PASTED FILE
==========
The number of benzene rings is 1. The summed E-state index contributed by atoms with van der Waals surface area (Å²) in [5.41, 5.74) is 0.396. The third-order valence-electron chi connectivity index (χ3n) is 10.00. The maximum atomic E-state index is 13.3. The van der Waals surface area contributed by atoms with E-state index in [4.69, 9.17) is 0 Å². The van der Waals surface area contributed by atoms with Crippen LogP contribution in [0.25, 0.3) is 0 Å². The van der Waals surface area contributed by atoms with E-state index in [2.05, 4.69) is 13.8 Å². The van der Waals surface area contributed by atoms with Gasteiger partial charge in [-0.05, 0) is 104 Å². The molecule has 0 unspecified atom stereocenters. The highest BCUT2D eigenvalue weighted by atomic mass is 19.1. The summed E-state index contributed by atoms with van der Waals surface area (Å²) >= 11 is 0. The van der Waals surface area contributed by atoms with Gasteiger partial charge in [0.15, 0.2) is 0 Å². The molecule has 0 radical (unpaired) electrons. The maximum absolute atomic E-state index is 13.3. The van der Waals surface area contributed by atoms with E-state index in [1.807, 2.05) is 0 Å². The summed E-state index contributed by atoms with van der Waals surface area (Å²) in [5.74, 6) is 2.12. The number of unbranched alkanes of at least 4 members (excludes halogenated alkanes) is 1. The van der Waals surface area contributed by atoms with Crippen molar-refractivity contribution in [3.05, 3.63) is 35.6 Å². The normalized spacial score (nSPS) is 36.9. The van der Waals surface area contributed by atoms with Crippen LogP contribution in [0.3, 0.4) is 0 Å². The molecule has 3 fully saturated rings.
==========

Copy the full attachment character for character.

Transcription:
The number of benzene rings is 1. The summed E-state index contributed by atoms with van der Waals surface area (Å²) in [5.41, 5.74) is 0.396. The third-order valence-electron chi connectivity index (χ3n) is 10.00. The maximum atomic E-state index is 13.3. The van der Waals surface area contributed by atoms with E-state index in [4.69, 9.17) is 0 Å². The van der Waals surface area contributed by atoms with Crippen LogP contribution in [0.25, 0.3) is 0 Å². The van der Waals surface area contributed by atoms with E-state index in [2.05, 4.69) is 13.8 Å². The van der Waals surface area contributed by atoms with Gasteiger partial charge in [-0.05, 0) is 104 Å². The molecule has 0 unspecified atom stereocenters. The highest BCUT2D eigenvalue weighted by atomic mass is 19.1. The summed E-state index contributed by atoms with van der Waals surface area (Å²) >= 11 is 0. The van der Waals surface area contributed by atoms with Gasteiger partial charge in [0.15, 0.2) is 0 Å². The molecule has 0 radical (unpaired) electrons. The maximum absolute atomic E-state index is 13.3. The van der Waals surface area contributed by atoms with E-state index in [1.807, 2.05) is 0 Å². The summed E-state index contributed by atoms with van der Waals surface area (Å²) in [5.74, 6) is 2.12. The number of unbranched alkanes of at least 4 members (excludes halogenated alkanes) is 1. The van der Waals surface area contributed by atoms with Crippen molar-refractivity contribution in [3.05, 3.63) is 35.6 Å². The normalized spacial score (nSPS) is 36.9. The van der Waals surface area contributed by atoms with Crippen LogP contribution in [0.3, 0.4) is 0 Å². The molecule has 3 fully saturated rings.